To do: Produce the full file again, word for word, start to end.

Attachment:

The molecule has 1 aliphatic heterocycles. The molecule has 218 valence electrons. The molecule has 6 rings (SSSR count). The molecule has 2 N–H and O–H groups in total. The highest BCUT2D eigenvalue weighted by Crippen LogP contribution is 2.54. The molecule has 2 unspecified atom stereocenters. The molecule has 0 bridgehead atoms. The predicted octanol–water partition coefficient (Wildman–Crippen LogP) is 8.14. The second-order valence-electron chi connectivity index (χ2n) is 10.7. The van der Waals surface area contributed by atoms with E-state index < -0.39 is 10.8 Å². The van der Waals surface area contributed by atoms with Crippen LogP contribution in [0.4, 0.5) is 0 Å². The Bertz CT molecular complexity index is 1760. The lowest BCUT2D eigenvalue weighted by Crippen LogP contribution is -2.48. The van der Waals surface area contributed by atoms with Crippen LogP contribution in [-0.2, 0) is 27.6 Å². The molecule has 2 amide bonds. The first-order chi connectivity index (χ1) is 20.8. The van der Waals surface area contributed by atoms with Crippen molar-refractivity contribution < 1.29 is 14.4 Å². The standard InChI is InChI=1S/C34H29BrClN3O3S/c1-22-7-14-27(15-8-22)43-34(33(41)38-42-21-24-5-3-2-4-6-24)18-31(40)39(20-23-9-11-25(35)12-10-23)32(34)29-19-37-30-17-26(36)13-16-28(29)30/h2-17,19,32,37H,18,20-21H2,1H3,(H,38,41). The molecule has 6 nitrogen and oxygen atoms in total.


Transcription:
The molecule has 1 aliphatic heterocycles. The molecule has 218 valence electrons. The molecule has 6 rings (SSSR count). The molecule has 2 N–H and O–H groups in total. The highest BCUT2D eigenvalue weighted by Crippen LogP contribution is 2.54. The molecule has 2 unspecified atom stereocenters. The molecule has 0 bridgehead atoms. The predicted octanol–water partition coefficient (Wildman–Crippen LogP) is 8.14. The second-order valence-electron chi connectivity index (χ2n) is 10.7. The van der Waals surface area contributed by atoms with E-state index < -0.39 is 10.8 Å². The van der Waals surface area contributed by atoms with Crippen LogP contribution in [0.4, 0.5) is 0 Å². The Bertz CT molecular complexity index is 1760. The lowest BCUT2D eigenvalue weighted by Crippen LogP contribution is -2.48. The van der Waals surface area contributed by atoms with Crippen LogP contribution in [-0.2, 0) is 27.6 Å². The molecule has 2 amide bonds. The first-order chi connectivity index (χ1) is 20.8. The van der Waals surface area contributed by atoms with Crippen molar-refractivity contribution < 1.29 is 14.4 Å². The standard InChI is InChI=1S/C34H29BrClN3O3S/c1-22-7-14-27(15-8-22)43-34(33(41)38-42-21-24-5-3-2-4-6-24)18-31(40)39(20-23-9-11-25(35)12-10-23)32(34)29-19-37-30-17-26(36)13-16-28(29)30/h2-17,19,32,37H,18,20-21H2,1H3,(H,38,41). The molecule has 6 nitrogen and oxygen atoms in total.